“He helped start the Center for Mysticism that provides a more spiritual aspect of what we do here,” she said. “He has been the voice for social justice and peace that he speaks and lives. He got the indoor labyrinth project going, and he has successfully launched and nearly completed a Capital Campaign that was very successful. The choir has flourished. He even spearheaded a pilgrimage for the choir to travel to St. Paul’s in London. The list goes on.”

Indeed, by the end of this year the Capital Campaign will have reached its goal of raising $1.5 million. Cutler said the best thing parishioners could do for him when he leaves is to donate to the campaign.

“We are trying to get rid of stuff, so if you want to honor us, make a donation to the campaign by the end of the year to put us over our goal,” Cutler laughed, noting that he and Amy are already boxing ‘stuff’ for St. Paul’s famous annual rummage sale.

Amy said the reaction has been truly heartwarming. She said she understands that the change is not going to be easy for some of the parishioners who had come to rely on Cutler.

“The majority of parishioners have been congratulatory on this next chapter and on the birth of the baby,” she said. “They say he has completed a job well done and they wish us well. Yet there are some older people who will jokingly comment ‘I had hoped he would be the one to do my funeral mass’ as they want someone who knew them to conduct the service.”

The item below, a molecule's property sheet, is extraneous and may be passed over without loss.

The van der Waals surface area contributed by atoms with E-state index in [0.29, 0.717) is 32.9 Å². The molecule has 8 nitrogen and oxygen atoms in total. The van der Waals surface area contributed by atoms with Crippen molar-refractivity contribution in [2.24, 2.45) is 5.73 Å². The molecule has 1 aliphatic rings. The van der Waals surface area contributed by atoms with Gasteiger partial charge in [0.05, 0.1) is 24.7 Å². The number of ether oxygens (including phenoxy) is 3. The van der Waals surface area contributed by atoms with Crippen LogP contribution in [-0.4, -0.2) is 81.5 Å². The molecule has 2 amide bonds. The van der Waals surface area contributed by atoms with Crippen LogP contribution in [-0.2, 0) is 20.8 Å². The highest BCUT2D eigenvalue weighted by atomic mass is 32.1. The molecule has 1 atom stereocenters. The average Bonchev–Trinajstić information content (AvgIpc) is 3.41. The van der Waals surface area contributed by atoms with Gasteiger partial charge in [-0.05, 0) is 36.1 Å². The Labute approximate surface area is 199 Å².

On the question of retirement, Cliff said he’s not sure how the change will be for him.

“Quite frankly, I don’t know how it’s going to be in retirement,” he said. “You get a lot of esteem in leading a community, so I will have to find other sources. It will be a change but also my health hasn’t been as strong as it has been in prior years. Even though I’m healthy now I think it’s time for someone a little younger to come in.”

Cutler, who has authored “By Night Sermons and Meditations in a Third Millennium” said he may have another book, perhaps a memoir, in him. This book, like his ministry, has tackled such topics as racism, drugs, gun control, sexual infidelity, forgiveness, violence locally and in the world, stewardship, trips to Israel, Standing Rock, poverty, suffering, and the list goes on. To order a copy call 1-888-795-4274 or e-mail

Flourtown resident Barbara Sherf captures the stories of businesses and individuals. She can be reached at or through